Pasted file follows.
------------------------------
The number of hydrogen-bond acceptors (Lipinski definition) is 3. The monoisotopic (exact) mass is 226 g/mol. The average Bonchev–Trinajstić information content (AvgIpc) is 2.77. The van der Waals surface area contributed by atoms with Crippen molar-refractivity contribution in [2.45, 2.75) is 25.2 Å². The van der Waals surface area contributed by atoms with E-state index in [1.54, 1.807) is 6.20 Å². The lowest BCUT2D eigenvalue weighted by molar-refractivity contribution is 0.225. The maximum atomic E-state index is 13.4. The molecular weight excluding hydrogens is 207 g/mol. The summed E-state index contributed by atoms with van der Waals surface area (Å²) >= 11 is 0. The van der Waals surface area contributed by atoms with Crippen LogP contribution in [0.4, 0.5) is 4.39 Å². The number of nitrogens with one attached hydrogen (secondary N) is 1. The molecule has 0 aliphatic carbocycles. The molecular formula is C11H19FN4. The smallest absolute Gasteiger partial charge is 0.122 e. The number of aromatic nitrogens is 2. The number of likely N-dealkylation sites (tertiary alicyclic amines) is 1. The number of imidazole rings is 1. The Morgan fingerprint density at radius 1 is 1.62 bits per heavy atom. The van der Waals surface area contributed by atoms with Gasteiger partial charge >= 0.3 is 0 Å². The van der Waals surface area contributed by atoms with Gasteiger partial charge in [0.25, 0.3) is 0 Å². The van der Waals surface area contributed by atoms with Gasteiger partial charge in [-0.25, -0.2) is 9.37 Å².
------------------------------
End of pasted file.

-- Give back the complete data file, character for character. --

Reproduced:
The number of hydrogen-bond acceptors (Lipinski definition) is 3. The monoisotopic (exact) mass is 226 g/mol. The average Bonchev–Trinajstić information content (AvgIpc) is 2.77. The van der Waals surface area contributed by atoms with Crippen molar-refractivity contribution in [2.45, 2.75) is 25.2 Å². The van der Waals surface area contributed by atoms with E-state index in [1.54, 1.807) is 6.20 Å². The lowest BCUT2D eigenvalue weighted by molar-refractivity contribution is 0.225. The maximum atomic E-state index is 13.4. The molecular weight excluding hydrogens is 207 g/mol. The summed E-state index contributed by atoms with van der Waals surface area (Å²) >= 11 is 0. The van der Waals surface area contributed by atoms with Crippen LogP contribution in [0.4, 0.5) is 4.39 Å². The number of nitrogens with one attached hydrogen (secondary N) is 1. The molecule has 0 aliphatic carbocycles. The molecular formula is C11H19FN4. The smallest absolute Gasteiger partial charge is 0.122 e. The number of aromatic nitrogens is 2. The number of likely N-dealkylation sites (tertiary alicyclic amines) is 1. The number of imidazole rings is 1. The Morgan fingerprint density at radius 1 is 1.62 bits per heavy atom. The van der Waals surface area contributed by atoms with Gasteiger partial charge >= 0.3 is 0 Å². The van der Waals surface area contributed by atoms with Gasteiger partial charge in [0.25, 0.3) is 0 Å². The van der Waals surface area contributed by atoms with Gasteiger partial charge in [-0.25, -0.2) is 9.37 Å².